Other areas I would like to emphasize would be incorporating and capitalizing on the vitality of women. So far, hitherto, we were not able to utilize in an effective way that vitality of women in this society. So we must change that. Also, we must create a situation where elderly people can continue to work, utilizing their experience and knowledge in the workplace. And also people with disability must be able to find places to work in this society. Also, emphasis would be placed on enhancing productivity in the manufacturing process. That means greater efficiency, automation and greater use of robotics. These will be areas that I will emphasize.

Let me turn, Mr. Prime Minister, to security issues. And let me begin with the obvious first question for Japan, and the United States as well, which is the fact of a rising China. I’d like to ask you about your own approach to China since you’ve been prime minister. You have been fairly tough in stating your views, certainly on the issue of the East China Sea and the Senkaku Islands. I wonder, first, if you think that’s had some effect on Chinese leaders, on President Xi, and second, whether you think it’s now possible to maintain a path of cooperation with China — once they realize that Japan won’t be pushed around.

First of all, the peaceful development of China gives an opportunity to Japan as well as the whole world. Last year in November on the occasion of the APEC [Asia-Pacific Economic Cooperation] meeting in Beijing we had the summit talks between Japan and China. And we returned to the cardinal position of a “mutually beneficial relationship based on common strategic interests.” So it was a major step forward in improving the Sino-Japanese relationship. I think because it was a major step forward, in various areas, dialogue and cooperation have resumed. For example, the other day the LDP [Liberal Democratic Party] secretary-general resumed talks with his counterpart from the Chinese communist party.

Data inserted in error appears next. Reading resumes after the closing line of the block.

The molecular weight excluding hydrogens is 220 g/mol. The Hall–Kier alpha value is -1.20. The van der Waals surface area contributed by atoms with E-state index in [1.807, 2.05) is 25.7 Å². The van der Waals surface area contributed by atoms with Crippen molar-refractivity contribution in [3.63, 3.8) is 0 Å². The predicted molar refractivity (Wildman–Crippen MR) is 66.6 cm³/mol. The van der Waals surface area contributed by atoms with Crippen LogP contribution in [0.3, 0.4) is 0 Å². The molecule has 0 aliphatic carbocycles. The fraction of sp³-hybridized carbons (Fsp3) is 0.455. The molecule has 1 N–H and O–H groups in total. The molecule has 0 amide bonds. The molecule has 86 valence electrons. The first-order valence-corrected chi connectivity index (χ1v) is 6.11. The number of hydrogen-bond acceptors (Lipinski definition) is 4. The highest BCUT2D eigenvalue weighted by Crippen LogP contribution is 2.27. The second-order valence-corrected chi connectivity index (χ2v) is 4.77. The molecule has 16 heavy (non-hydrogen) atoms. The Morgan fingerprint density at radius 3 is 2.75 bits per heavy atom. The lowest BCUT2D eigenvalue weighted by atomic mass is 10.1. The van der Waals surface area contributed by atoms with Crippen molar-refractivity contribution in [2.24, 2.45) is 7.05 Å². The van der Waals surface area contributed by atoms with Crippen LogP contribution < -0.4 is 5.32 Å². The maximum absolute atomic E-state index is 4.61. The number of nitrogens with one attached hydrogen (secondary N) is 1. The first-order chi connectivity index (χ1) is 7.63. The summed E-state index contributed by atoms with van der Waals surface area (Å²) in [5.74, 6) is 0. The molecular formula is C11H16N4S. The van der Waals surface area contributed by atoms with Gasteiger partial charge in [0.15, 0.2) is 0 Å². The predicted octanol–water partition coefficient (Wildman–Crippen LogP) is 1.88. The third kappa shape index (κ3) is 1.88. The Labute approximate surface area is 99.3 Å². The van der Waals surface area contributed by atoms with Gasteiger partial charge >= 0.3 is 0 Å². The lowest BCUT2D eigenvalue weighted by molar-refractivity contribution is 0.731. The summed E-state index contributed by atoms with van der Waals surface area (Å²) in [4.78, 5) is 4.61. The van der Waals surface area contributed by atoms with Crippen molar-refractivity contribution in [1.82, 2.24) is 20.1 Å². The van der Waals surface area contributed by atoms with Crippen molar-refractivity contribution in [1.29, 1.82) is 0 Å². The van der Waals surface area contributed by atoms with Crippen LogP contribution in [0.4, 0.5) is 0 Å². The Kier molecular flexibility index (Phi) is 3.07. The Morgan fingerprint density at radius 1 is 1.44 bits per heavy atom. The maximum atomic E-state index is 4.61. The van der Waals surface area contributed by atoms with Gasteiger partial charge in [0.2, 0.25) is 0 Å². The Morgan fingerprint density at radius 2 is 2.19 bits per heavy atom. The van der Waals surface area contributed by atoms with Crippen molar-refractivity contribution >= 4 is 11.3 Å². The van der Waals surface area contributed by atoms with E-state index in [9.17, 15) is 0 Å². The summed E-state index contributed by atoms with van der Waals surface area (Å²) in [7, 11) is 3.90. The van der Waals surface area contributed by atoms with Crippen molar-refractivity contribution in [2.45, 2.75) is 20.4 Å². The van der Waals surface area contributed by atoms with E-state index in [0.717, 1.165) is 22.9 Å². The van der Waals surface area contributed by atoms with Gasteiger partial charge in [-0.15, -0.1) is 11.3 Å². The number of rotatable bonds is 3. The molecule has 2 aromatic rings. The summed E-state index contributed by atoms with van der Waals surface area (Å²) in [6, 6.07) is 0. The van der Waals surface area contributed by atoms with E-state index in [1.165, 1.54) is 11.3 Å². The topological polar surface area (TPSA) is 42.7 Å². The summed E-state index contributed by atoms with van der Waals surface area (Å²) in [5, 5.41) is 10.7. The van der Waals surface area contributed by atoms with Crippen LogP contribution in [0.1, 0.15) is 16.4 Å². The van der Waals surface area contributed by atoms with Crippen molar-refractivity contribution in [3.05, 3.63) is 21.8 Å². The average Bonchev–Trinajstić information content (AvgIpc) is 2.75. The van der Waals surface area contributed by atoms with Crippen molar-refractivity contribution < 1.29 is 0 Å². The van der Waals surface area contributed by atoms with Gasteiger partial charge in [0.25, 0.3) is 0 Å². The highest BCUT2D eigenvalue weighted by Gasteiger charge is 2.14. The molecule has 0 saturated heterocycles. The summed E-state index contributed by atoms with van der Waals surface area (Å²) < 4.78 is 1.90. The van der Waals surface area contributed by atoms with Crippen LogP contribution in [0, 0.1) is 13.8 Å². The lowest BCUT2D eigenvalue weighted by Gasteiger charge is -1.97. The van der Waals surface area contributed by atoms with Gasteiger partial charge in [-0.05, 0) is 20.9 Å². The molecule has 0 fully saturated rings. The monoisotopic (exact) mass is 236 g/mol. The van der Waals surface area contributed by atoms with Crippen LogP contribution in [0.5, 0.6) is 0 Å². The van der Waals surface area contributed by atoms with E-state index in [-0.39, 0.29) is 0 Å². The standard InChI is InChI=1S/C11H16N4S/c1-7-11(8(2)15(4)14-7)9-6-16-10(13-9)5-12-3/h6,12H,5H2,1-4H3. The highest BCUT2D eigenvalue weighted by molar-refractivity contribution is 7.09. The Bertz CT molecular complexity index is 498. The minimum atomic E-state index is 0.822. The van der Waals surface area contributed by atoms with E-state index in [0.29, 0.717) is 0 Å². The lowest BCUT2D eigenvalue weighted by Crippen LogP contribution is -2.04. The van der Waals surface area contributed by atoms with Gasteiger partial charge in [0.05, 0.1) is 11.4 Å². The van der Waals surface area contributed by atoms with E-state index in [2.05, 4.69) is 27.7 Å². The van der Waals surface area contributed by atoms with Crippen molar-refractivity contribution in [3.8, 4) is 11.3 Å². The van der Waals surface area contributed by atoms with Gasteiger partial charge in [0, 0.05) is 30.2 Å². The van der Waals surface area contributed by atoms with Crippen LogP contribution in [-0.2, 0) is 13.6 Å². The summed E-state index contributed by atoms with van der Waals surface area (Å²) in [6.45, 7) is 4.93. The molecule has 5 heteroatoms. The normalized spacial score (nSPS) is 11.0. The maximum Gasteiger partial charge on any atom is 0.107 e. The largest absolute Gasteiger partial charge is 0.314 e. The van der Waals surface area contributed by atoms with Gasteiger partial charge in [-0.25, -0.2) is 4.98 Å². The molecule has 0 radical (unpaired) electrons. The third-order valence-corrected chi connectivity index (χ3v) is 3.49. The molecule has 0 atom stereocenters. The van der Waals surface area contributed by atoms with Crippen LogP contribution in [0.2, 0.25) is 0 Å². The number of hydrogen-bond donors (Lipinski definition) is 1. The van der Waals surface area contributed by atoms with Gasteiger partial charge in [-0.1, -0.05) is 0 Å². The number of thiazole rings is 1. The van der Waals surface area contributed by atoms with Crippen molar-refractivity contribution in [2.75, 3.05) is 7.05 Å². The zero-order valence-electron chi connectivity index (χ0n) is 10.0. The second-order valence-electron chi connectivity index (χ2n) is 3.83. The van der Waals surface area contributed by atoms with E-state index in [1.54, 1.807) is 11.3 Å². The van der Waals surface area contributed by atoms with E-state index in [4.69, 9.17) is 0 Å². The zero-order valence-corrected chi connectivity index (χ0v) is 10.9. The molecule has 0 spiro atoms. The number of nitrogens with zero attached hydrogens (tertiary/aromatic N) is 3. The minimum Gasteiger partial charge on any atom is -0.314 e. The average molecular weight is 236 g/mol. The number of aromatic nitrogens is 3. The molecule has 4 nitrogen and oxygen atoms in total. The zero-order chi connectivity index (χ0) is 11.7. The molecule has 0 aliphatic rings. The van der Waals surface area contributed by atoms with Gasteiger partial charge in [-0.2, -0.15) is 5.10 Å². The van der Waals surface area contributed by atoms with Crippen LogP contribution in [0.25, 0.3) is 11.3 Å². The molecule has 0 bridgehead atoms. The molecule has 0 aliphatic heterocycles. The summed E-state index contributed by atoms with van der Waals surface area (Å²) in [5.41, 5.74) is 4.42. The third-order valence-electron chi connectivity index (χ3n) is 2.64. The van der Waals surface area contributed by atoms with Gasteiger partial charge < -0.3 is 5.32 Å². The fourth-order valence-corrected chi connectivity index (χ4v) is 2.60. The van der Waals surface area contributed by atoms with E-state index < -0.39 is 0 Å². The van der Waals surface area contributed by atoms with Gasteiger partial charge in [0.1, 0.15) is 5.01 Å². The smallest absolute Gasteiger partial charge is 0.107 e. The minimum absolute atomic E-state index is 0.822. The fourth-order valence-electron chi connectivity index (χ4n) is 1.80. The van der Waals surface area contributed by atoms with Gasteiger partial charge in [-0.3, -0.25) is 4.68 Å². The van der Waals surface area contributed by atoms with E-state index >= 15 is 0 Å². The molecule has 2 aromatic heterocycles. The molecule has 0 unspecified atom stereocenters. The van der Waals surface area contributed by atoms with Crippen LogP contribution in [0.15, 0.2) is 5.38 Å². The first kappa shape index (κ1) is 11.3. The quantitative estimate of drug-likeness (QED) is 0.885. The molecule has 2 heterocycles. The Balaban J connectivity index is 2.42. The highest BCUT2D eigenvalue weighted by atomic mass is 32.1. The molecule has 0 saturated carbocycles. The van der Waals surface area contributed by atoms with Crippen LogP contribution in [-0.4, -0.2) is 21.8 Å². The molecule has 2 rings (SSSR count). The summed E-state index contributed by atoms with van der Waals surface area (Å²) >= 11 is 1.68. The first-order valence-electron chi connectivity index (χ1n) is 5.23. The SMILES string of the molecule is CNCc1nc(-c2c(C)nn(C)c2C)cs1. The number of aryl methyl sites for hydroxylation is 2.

Another development is the communication mechanism between Japan and China on the maritime areas or the airspace above the high seas. Actually, this communication mechanism was proposed during the first Abe administration, in 2006 to 2007. We called for this mechanism to be established. However, since, then, the Chinese side did not make any moves, unfortunately. But again, this time around this mechanism is being implemented.

However, militarily we must note that the Chinese defense expenditure is increasing 27 years consecutively at a growth rate of almost double-digits, year upon year. And now the defense budget of China is 3.6 times that of Japan. In the field of security, what I think is important is that we encourage the Chinese side to transparency, to observe and share international norms, and to play a constructive and collaborative role regarding regional and global issues.

Their maritime behavior is not happening only around Senkaku Islands, or East China Sea, it is also causing concern countries like Vietnam, the Philippines and other countries regarding their behavior in the South China Sea, as well. So together with the United States and ASEAN countries, we would like to urge China to become a country that will be responsible in regional issues, as well as a country that will be involved in constructive cooperation.